• Reduced morphology (percentage of normal cells versus misshapen cells).
  • Poor or damaged reproductive organs (small testicles or penile injuries or deformities, etc.).

Additionally, during each exam, any physical problems that might adversely affect a bull and hinder his ability to effectively breed cows were called to the attention of the respective producer. Physical problems observed over the years included:

  • Eye problems (cancer of the eye, blindness or eye injury).
  • Foot problems (lameness, corkscrew toe or corns).
  • Sheath problems (too long and thus subject to injury).
  • Bulls being too thin (low BCS score).

Within the group of bulls unable to pass the exam, the vast majority failed and were officially rated as unsatisfactory. A much smaller number within this group that did not pass could not be successfully collected and were listed as deferred with a recommendation to be retested later.

Importantly, very few bulls unable to pass the exam were ever actually found to be completely infertile. Instead, most of these bulls could be classified as subfertileable to get a few cows pregnant, but most likely unable to settle their herd mates without repeated breedings over extended periods of time, resulting in fewer calves and reduced income for the producers.

For bulls that successfully pass the exam, producers must remember that there is no practical way to estimate a bull’s true mating ability except to observe him servicing cows. Each individual bull’s libido, or sex drive, is vital in that bull’s ability to breed and settle many cows. Producers should continually monitor each bull throughout the breeding season.

Finally, since assigning BCS began, body condition has improved over the years for bulls brought to the BBSE. For bulls to maintain their stamina over the course of a breeding season, they should ideally start the season with a BCS in the 5 to 6 range, with 6 being preferred. Bulls will almost always lose weight over the course of the breeding season. Cattle producers participating in the BBSE have apparently taken note, as bulls coming through the 2021 to 2022 Acadiana BBSEs have increased their average score by nearly a full point, up from just above BCS of 4 in 2010 to nearly a BCS of 5 today.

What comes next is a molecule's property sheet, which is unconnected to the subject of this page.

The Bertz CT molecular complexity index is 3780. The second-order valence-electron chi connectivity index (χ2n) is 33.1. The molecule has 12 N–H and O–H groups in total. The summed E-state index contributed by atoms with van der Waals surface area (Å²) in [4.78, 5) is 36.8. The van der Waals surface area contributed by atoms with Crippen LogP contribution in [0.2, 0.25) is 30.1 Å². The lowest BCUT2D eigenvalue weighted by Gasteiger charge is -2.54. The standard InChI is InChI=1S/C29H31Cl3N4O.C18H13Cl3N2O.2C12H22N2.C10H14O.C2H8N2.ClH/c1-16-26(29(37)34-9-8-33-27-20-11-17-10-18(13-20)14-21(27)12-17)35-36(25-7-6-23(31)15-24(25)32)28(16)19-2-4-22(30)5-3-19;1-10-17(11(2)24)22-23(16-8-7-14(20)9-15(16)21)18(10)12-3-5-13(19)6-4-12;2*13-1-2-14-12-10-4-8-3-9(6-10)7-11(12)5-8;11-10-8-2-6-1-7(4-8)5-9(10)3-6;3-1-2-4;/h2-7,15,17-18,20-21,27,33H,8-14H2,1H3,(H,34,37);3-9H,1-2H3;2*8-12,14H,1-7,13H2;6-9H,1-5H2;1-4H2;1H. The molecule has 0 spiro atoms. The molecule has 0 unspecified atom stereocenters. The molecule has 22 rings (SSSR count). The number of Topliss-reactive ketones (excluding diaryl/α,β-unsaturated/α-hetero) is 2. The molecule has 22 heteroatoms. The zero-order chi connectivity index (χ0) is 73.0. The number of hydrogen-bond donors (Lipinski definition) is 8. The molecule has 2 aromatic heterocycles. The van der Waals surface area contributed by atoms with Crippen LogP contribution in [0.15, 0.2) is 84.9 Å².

Stan Dutile is a livestock agent based in Lafayette Parish.

This article appeared in the fall 2022 issue of Louisiana Agriculture.

 Cows stand in a pasture. 

A strong or high percentage calf crop is the primary goal for all cow-calf producers. Photo by Stan Dutile

A bull’s foot has a growth between its toes. 

A corn between the toes (interdigital hyperplasia) of a bull was observed during a bull breeding soundness exam. This condition can lead to lameness and may be heritable in some breeds. Photo by Stan Dutile

 A bull’s eye diseased eye is shown.

Cancer eye (ocular squamous cell carcinoma) was observed in this bull during the bull soundness exam. The condition can be heritable. It is controlled by culling animals with early signs of cancer eye. Photo by Stan Dutile

Two men examine a bull stuck in a metal chute.

A veterinarian prepares to collect a bull sample at the annual BBSE. Photo by Stan Dutile

12/15/2022 5:34:41 PM